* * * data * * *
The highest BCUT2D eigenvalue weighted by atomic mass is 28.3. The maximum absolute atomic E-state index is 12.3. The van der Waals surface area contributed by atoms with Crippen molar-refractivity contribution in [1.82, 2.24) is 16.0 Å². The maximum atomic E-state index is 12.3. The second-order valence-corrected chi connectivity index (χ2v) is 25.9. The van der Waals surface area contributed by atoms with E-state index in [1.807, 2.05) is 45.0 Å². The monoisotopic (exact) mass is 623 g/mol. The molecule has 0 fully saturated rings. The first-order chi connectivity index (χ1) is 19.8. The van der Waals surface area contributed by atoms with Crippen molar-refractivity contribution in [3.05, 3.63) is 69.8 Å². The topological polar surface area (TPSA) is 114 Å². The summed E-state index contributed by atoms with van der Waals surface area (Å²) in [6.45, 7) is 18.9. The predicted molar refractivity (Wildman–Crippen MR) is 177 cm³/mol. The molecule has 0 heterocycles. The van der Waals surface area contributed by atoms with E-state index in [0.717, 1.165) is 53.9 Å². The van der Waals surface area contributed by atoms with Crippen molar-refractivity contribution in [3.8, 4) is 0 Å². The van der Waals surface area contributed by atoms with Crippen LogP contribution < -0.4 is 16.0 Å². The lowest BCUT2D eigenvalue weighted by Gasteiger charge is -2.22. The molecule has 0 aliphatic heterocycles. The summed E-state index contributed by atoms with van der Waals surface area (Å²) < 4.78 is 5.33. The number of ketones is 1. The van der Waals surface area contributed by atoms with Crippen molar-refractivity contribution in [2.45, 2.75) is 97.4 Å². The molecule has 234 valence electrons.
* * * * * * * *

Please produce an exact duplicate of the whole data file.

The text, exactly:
The highest BCUT2D eigenvalue weighted by atomic mass is 28.3. The maximum absolute atomic E-state index is 12.3. The van der Waals surface area contributed by atoms with Crippen molar-refractivity contribution in [1.82, 2.24) is 16.0 Å². The maximum atomic E-state index is 12.3. The second-order valence-corrected chi connectivity index (χ2v) is 25.9. The van der Waals surface area contributed by atoms with E-state index in [1.807, 2.05) is 45.0 Å². The monoisotopic (exact) mass is 623 g/mol. The molecule has 0 fully saturated rings. The first-order chi connectivity index (χ1) is 19.8. The van der Waals surface area contributed by atoms with Crippen molar-refractivity contribution in [3.05, 3.63) is 69.8 Å². The topological polar surface area (TPSA) is 114 Å². The summed E-state index contributed by atoms with van der Waals surface area (Å²) in [6.45, 7) is 18.9. The predicted molar refractivity (Wildman–Crippen MR) is 177 cm³/mol. The molecule has 0 heterocycles. The van der Waals surface area contributed by atoms with E-state index in [0.717, 1.165) is 53.9 Å². The van der Waals surface area contributed by atoms with Crippen molar-refractivity contribution in [3.8, 4) is 0 Å². The van der Waals surface area contributed by atoms with Crippen LogP contribution < -0.4 is 16.0 Å². The lowest BCUT2D eigenvalue weighted by Gasteiger charge is -2.22. The molecule has 0 aliphatic heterocycles. The summed E-state index contributed by atoms with van der Waals surface area (Å²) < 4.78 is 5.33. The number of ketones is 1. The van der Waals surface area contributed by atoms with Crippen molar-refractivity contribution in [2.45, 2.75) is 97.4 Å². The molecule has 234 valence electrons.